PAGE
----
At the United Nations, Iranian President Mahmoud Ahmadinejad defended the plant near the Iranian theological center of Qom as within IAEA rules because Iran has not yet introduced nuclear materials into it.
However, Mr. Obama said Iran had violated U.N. resolutions and IAEA rules by not informing the nuclear watchdog in advance about the project.
"Iran's actions have raised grave doubts" about Iranian claims that they are only pursuing the peaceful use of nuclear energy," he said. "Iran is on notice when we meet with them Oct. 1. ... They're going to have to come clean and they're going to have to make a choice."
It is still unclear whether Iran will bow to international pressure. Some nuclear experts noted that the discovery of a clandestine site suggests that Iran could have many more.
"The Iranians are teaching us the limits of what we are overselling," said Henry Sokolski, executive director of the Nonproliferation Policy Education Center.
Each time they are caught, the Iranians belatedly inform the IAEA and claim they are not breaking the rules, he said, and the IAEA then agrees to monitor the new facility.
"What you're doing is increasing the noise-to-signal ratio and making it much tougher to find the next covert facility," he said.
Mr. Sokolski agreed, however, that the timing of the disclosure was "fortuitous." And he gave credit to the Obama administration "for keeping its powder keg dry."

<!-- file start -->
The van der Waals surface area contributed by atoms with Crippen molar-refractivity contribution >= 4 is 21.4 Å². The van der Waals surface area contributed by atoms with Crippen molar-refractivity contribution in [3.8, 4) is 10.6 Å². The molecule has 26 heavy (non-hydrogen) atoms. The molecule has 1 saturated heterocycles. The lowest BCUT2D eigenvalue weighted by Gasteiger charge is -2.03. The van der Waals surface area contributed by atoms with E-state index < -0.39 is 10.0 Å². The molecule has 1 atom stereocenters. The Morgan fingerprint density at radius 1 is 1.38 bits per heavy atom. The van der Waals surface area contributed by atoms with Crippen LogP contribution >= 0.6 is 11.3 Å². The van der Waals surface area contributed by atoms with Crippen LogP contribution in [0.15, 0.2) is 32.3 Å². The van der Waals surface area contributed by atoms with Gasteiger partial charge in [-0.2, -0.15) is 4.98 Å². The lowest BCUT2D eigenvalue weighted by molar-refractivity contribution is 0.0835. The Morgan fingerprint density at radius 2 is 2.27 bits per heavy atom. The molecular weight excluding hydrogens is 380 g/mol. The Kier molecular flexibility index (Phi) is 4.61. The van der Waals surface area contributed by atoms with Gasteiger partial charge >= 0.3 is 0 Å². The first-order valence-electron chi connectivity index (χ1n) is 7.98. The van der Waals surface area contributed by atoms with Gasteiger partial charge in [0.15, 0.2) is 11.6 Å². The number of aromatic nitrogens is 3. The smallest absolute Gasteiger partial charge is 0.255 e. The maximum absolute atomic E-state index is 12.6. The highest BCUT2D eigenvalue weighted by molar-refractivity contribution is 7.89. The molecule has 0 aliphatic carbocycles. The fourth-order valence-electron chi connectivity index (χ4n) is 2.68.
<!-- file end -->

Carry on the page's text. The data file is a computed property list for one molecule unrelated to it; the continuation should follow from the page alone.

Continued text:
White House officials acknowledged that the Iranians will determine when IAEA inspectors will be allowed into the site. IAEA spokesperson Marc Vidricaire said that the organization in Vienna "has requested Iran to provide specific information and access to the facility as soon as possible."
Mr. Obama said that the intelligence on the once secret site, tunneled into mountains 18 miles north of Qom, which is about 160 miles southwest of Tehran, was the product of U.S., British and French intelligence, had been "thoroughly scrubbed" and was "solid."
"The size and configuration of this facility is inconsistent with a peaceful program," he said.
"The facility is located in an underground tunnel complex on the grounds of an Islamic Revolutionary Guard Corps base," an official in Washington said. "The site is under the management of the Atomic Energy Organization for Iran, but is unknown to all but the most senior AEOI officials." He spoke on the condition that he not be named because of the sensitivity of the information.
White House officials here explained that the site was configured for 3,000 centrifuges - not enough to produce fuel for a civilian reactor, which Iran claims is the goal of its program, but big enough to make highly enriched uranium for one or two nuclear bombs a year.
In 2002, an Iranian opposition group revealed Iran's first secret enrichment plant, at Natanz. It now has about 8,000 centrifuges under IAEA supervision producing low-enriched uranium.